The Allies for Healthy Ageing

Healthy ageing means acknowledging and embracing the changes of our bodies and perspectives on life. Ageing can be a positive process, especially if you are armed with knowledge of what supports good health, and are open to discover new approaches and maybe even a few new habits. Here are 4 allies that can support you in your journey of healthy, positive ageing:

  1. Good Nutrition
  2. As the body changes with age, nutritional needs also change. For example, recommended intakes for protein, calcium and vitamin D increase. At the same time, older people tend to eat less so achieving these levels through diet alone can be challenging.

    Ensuring you get enough nutrients – through subtle dietary changes and/or use of supplements – can contribute to improved wellbeing.

    Other tips for improved diet and nutrition:

    • Aim to drink 6-8 glasses of fluid each day.
    • Plan meals ahead of time
    • Make shopping an enjoyable social event; invite a friend to join you
    • Prepare meals that are appealing to the senses
    • Make mealtimes social. Enjoy the food and rapport while helping yourself and others stick to a healthy diet
    • Consider high quality nutritional supplements if needed to help achieve the right nutrient levels
    • If you have any concerns about your diet, keep track of your food consumption for a week to help assess your nutrient level intake; discuss it with your doctor or other healthcare professional
  3. Physical activity
  4. The impact of moderate physical activity each day is invaluable to health and wellbeing at any age.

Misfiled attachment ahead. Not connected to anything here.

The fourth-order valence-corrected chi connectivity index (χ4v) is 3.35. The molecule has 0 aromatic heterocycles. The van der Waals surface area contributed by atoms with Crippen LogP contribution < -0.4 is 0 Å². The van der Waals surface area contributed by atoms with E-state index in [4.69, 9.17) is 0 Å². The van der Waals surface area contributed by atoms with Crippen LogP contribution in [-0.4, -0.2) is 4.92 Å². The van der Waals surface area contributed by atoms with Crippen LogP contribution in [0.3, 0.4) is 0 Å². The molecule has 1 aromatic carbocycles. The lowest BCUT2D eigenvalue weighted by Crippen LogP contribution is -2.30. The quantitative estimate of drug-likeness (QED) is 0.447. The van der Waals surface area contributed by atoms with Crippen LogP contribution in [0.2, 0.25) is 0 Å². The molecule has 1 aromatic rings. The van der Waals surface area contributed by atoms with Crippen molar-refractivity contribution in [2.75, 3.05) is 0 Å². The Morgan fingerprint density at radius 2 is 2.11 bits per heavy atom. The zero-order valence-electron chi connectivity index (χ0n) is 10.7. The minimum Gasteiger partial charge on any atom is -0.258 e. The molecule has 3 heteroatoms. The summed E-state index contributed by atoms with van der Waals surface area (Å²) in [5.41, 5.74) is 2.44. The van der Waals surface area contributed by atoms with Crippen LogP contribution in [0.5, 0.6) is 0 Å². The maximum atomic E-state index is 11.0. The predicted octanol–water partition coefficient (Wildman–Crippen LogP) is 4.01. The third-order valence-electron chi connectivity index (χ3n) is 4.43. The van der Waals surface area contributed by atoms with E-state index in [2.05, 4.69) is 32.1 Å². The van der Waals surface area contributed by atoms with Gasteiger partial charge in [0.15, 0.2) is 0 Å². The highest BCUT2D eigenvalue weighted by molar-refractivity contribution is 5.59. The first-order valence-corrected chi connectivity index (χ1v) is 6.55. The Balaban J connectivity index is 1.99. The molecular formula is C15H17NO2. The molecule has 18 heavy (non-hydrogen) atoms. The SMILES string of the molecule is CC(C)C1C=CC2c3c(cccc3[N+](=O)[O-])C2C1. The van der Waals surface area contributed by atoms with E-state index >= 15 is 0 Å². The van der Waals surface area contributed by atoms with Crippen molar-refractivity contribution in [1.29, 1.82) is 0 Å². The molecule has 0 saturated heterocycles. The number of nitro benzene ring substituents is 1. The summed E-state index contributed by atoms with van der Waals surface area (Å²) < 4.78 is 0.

Exercise does not need to be strenuous, just regular. Engage your family and friends. Enjoy regular physical activities such as swimming or gardening. Find additional motivation by checking with your local community or fitness center for specific programs for older adults. To see the benefits on maintaining muscle mass, progressive resistance exercise training (using all the major muscle groups) needs to be undertaken at least twice a week, in conjunction with an adequate daily protein intake distributed over meals and snacks throughout the day.1,2

  5. Weight management
  6. Weight management is key for good health at any age. With age can come weight gain or weight loss. It is better to have a little extra weight in reserve for times of illness or stress, as unintentional weight loss can lead to malnutrition and other health issues.

    If you have any concerns about your weight or the weight of a loved one, please speak to your healthcare professional.

  7. Positive Attitude & Social Connection
  8. Looking after mental health is important for everyone, and it is an especially important part of healthy ageing. Here are some tips that can help to boost wellbeing:

    • Share time with loved ones even if it is simple things like everyday meals
    • Stay connected with family, friends and community whether it is in-person, by phone, email or social media
    • Keep moving – physical activity promotes mental, physical and social wellbeing
    • Get a good night’s sleep – it can help with recovery, lower stress and support greater energy and optimism.

To learn more, read Maintaining Mobility and the Importance of Protein for healthy ageing.

1World Health Organization. Global recommendations on physical activity for health 65 years and above. Geneva: WHO; 2011. Available online at: http://www.who.int/dietphysicalactivity/publications/recommendations65yearsold/en/(accessed May 2016).
2 Bauer J, Biolo G, Cederholm T, et al. Evidence-based recommendations for optimal dietary protein intake in older people: a position paper from the PROT-AGE study group. J Am Med Dir Assoc 2013; 14: 542-559.